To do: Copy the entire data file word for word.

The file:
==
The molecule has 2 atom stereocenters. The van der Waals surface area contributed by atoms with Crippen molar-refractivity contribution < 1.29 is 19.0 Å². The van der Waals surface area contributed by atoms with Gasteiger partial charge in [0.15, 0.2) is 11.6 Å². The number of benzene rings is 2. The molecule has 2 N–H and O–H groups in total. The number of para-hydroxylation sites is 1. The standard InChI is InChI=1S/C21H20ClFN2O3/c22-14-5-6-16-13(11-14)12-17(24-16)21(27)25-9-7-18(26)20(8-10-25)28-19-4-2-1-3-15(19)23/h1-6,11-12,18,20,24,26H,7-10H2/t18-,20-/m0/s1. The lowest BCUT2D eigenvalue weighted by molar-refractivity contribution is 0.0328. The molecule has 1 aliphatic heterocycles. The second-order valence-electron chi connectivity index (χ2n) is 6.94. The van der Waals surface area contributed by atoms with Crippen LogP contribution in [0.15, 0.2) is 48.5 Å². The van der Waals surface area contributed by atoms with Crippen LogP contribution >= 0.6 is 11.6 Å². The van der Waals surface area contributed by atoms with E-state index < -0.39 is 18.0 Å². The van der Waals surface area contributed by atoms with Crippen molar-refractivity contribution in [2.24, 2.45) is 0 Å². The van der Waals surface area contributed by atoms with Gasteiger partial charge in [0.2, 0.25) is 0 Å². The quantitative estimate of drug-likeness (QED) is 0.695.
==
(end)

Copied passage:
The molecule has 2 atom stereocenters. The van der Waals surface area contributed by atoms with Crippen molar-refractivity contribution < 1.29 is 19.0 Å². The van der Waals surface area contributed by atoms with Gasteiger partial charge in [0.15, 0.2) is 11.6 Å². The number of benzene rings is 2. The molecule has 2 N–H and O–H groups in total. The number of para-hydroxylation sites is 1. The standard InChI is InChI=1S/C21H20ClFN2O3/c22-14-5-6-16-13(11-14)12-17(24-16)21(27)25-9-7-18(26)20(8-10-25)28-19-4-2-1-3-15(19)23/h1-6,11-12,18,20,24,26H,7-10H2/t18-,20-/m0/s1. The lowest BCUT2D eigenvalue weighted by molar-refractivity contribution is 0.0328. The molecule has 1 aliphatic heterocycles. The second-order valence-electron chi connectivity index (χ2n) is 6.94. The van der Waals surface area contributed by atoms with Crippen LogP contribution in [0.15, 0.2) is 48.5 Å². The van der Waals surface area contributed by atoms with Crippen LogP contribution >= 0.6 is 11.6 Å². The van der Waals surface area contributed by atoms with E-state index < -0.39 is 18.0 Å². The van der Waals surface area contributed by atoms with Crippen molar-refractivity contribution in [2.24, 2.45) is 0 Å². The van der Waals surface area contributed by atoms with Gasteiger partial charge in [0.2, 0.25) is 0 Å². The quantitative estimate of drug-likeness (QED) is 0.695.